Covert observed that Vietnam was interested in trying to preserve its biodiversity and less interested in paleontology. Those were good reasons to shift his research focus.
“As an anthropologist, when I travel to other places, I am a firm believer that I am a guest of that country and that if they’re interested in my working with them and helping them, I’m happy to do so. But I don’t feel comfortable dictating to other people what should be done and why.”
Vietnam was interested in conservation not only for biodiversity but also for watershed management. The country is growing rapidly, and a middle class is emerging. And with broader rights to speech, Vietnamese citizens were debating food security, food quality, water safety and air pollution.
“Conservation and biodiversity in the eyes of young, Vietnamese scientists was a part of providing safe environments not only for animals but for people.”
Hoang Minh Duc of Vietnam’s Southern Institute of Ecology introduced Covert to another scientist who later won a three-year MacArthur Fellowship. Covert was invited in 2006 to help train 15 young scientists in conservation techniques.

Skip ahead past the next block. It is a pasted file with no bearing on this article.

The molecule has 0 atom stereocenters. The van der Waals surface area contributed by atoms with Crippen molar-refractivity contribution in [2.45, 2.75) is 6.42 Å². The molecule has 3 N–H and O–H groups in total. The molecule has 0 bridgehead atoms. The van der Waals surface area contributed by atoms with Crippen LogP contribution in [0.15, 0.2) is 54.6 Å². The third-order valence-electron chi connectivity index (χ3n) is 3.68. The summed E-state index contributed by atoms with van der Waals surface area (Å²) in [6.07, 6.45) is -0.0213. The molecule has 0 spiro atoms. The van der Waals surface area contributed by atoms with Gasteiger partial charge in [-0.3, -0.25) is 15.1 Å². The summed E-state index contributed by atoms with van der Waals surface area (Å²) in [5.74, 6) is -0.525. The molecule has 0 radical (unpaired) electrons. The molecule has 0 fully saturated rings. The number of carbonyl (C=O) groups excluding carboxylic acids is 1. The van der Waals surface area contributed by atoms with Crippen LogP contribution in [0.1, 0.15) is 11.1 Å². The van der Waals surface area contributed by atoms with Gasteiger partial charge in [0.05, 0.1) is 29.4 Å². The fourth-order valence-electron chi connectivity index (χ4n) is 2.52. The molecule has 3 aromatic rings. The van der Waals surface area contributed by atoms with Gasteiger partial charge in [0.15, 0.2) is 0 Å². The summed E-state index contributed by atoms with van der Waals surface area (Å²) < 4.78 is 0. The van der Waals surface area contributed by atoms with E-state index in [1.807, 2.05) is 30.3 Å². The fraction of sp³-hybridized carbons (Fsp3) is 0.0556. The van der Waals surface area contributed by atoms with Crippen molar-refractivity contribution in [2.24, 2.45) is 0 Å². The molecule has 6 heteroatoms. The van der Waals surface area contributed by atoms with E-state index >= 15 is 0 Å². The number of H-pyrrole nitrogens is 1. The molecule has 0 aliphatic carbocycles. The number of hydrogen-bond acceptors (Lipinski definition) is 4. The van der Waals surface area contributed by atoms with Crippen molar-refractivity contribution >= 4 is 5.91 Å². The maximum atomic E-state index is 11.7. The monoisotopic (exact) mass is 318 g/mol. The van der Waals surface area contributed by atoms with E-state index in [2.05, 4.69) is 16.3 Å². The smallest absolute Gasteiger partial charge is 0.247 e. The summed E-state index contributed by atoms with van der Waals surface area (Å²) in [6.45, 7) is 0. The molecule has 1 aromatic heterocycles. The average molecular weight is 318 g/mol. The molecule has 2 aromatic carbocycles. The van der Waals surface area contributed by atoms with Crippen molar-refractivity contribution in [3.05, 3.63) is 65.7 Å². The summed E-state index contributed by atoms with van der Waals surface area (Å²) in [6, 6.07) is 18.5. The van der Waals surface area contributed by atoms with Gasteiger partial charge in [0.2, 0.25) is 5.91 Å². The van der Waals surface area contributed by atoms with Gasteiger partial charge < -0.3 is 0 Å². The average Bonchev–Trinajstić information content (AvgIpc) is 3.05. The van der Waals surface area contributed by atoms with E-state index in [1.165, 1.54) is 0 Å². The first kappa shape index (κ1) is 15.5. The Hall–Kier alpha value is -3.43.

These scientists were on track to lead conservation departments or head national parks. In the United States, national parks hire conservation experts to lead conservation initiatives.
“In Vietnam at that time, the tradition was you often appointed people to be in charge of these things as rewards for being a good patriot, not because they were particularly interested in nature conservation,” Covert said.
I’m confident that I’m making a difference for the environment and for conservation in a way that’s much more profound than when I publish a peer-reviewed article which is read by some people. This is not demeaning peer-reviewed articles, of course.”
Under the training program Covert helped to implement, trainees would get together one week a month for 24 months and undergo a series of trainings, re-trainings and evaluations. “And the last year, they would develop a program that they would implement at a protected area.”